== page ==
mpicpp points out a report in the Chicago Tribune saying that thousands of the city's drivers have been wrongfully ticketed for red light violations because of "faulty equipment, human tinkering, or both." The Tribune's investigation uncovered the bogus tickets by analyzing the data from over 4 million tickets issued in the past seven years. Cameras that for years generated just a few tickets daily suddenly caught dozens of drivers a day. One camera near the United Center rocketed from generating one ticket per day to 56 per day for a two-week period last summer before mysteriously dropping back to normal. Tickets for so-called rolling right turns on red shot up during some of the most dramatic spikes, suggesting an unannounced change in enforcement. One North Side camera generated only a dozen tickets for rolling rights out of 100 total tickets in the entire second half of 2011. Then, over a 12-day spike, it spewed 563 tickets — 560 of them for rolling rights. Many of the spikes were marked by periods immediately before or after when no tickets were issued — downtimes suggesting human intervention that should have been documented. City officials said they cannot explain the absence of such records.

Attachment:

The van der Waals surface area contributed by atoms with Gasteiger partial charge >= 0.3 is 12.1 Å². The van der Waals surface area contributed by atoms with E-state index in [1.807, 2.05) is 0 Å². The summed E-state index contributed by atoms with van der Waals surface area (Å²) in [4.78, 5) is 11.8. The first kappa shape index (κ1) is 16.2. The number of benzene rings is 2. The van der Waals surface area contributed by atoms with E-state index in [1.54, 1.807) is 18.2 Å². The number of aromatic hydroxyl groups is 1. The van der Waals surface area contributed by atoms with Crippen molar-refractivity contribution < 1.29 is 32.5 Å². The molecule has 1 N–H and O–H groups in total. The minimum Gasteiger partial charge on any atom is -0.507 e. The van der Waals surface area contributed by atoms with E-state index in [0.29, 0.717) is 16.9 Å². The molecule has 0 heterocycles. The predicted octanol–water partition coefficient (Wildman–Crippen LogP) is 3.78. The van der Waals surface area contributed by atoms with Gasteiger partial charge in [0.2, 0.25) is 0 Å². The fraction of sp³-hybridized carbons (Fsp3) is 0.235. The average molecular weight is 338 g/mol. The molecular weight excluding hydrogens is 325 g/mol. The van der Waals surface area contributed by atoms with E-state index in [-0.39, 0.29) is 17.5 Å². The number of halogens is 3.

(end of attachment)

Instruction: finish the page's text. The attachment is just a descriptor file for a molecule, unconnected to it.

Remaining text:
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posted 12 days ago on slashdot
An anonymous reader writes After a series of investigations, lawsuits, and fines over how in-app purchases are advertised and communicated to users, Google has agreed to stop labeling games that use in-app purchases as "Free." This change is the result of a request by the European Commission to stop misleading customers about the costs involved with using certain apps. "Games should not contain direct exhortation to children to buy items in a game or to persuade an adult to buy items for them; Consumers should be adequately informed about the payment arrangements for purchases and should not be debited through default settings without consumers' explicit consent." The EC notes that Apple has not yet done anything to address these concerns.

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posted 12 days ago on slashdot
An anonymous reader writes: Mainstream retail companies have been slow to adopt Bitcoin, perhaps skeptical of its long-term value or unwilling to expend the effort required to put a payment system into place. Today, Bitcoin adoption got a momentum boost with Dell's announcement that it will accept Bitcoin as a payment method. Dell is by far the biggest company to start accepting Bitcoin. It's interesting to note that Dell, like many of the larger companies interacting with Bitcoin right now, is doing so through a third-party payment processor. On one hand, it's good — we don't necessarily want each company building their own implementation and possibly screwing it up. On the other hand, it scales back slightly the decentralized and fee-less nature of Bitcoin, which are important features to many of its supporters.

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posted 12 days ago on slashdot